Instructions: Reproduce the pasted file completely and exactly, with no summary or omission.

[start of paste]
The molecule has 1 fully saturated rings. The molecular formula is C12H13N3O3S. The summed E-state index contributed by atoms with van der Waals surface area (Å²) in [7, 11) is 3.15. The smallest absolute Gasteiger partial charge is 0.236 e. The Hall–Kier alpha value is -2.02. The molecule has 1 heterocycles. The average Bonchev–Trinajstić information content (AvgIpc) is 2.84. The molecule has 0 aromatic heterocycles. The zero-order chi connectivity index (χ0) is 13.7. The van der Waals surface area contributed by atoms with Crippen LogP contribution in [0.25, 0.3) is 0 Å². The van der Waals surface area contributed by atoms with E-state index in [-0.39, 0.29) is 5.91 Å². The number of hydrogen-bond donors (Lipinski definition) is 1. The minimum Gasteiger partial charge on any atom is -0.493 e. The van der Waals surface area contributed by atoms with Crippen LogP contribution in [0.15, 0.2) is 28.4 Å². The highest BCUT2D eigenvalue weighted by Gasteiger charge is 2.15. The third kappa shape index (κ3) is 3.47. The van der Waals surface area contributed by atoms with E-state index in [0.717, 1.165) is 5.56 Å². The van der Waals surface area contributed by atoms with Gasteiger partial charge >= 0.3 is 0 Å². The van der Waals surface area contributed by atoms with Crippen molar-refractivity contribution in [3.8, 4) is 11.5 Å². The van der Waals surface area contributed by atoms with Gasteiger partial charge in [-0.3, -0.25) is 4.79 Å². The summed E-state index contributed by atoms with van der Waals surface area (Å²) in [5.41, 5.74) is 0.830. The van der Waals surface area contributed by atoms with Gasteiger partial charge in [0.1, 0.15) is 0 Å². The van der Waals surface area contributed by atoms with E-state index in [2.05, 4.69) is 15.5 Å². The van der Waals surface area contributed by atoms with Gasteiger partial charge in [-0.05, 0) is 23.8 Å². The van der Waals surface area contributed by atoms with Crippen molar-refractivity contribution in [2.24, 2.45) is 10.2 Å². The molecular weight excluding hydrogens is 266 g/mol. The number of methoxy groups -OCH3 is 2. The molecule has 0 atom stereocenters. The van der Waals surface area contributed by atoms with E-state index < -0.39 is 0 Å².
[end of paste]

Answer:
The molecule has 1 fully saturated rings. The molecular formula is C12H13N3O3S. The summed E-state index contributed by atoms with van der Waals surface area (Å²) in [7, 11) is 3.15. The smallest absolute Gasteiger partial charge is 0.236 e. The Hall–Kier alpha value is -2.02. The molecule has 1 heterocycles. The average Bonchev–Trinajstić information content (AvgIpc) is 2.84. The molecule has 0 aromatic heterocycles. The zero-order chi connectivity index (χ0) is 13.7. The van der Waals surface area contributed by atoms with Crippen LogP contribution in [0.25, 0.3) is 0 Å². The van der Waals surface area contributed by atoms with E-state index in [-0.39, 0.29) is 5.91 Å². The number of hydrogen-bond donors (Lipinski definition) is 1. The minimum Gasteiger partial charge on any atom is -0.493 e. The van der Waals surface area contributed by atoms with Crippen LogP contribution in [0.15, 0.2) is 28.4 Å². The highest BCUT2D eigenvalue weighted by Gasteiger charge is 2.15. The third kappa shape index (κ3) is 3.47. The van der Waals surface area contributed by atoms with E-state index in [0.717, 1.165) is 5.56 Å². The van der Waals surface area contributed by atoms with Gasteiger partial charge >= 0.3 is 0 Å². The van der Waals surface area contributed by atoms with Crippen molar-refractivity contribution in [3.8, 4) is 11.5 Å². The van der Waals surface area contributed by atoms with Gasteiger partial charge in [-0.3, -0.25) is 4.79 Å². The summed E-state index contributed by atoms with van der Waals surface area (Å²) in [5.41, 5.74) is 0.830. The van der Waals surface area contributed by atoms with Gasteiger partial charge in [0.1, 0.15) is 0 Å². The van der Waals surface area contributed by atoms with E-state index in [2.05, 4.69) is 15.5 Å². The van der Waals surface area contributed by atoms with Gasteiger partial charge in [-0.05, 0) is 23.8 Å². The van der Waals surface area contributed by atoms with Crippen molar-refractivity contribution in [2.24, 2.45) is 10.2 Å². The molecular weight excluding hydrogens is 266 g/mol. The number of methoxy groups -OCH3 is 2. The molecule has 0 atom stereocenters. The van der Waals surface area contributed by atoms with E-state index < -0.39 is 0 Å².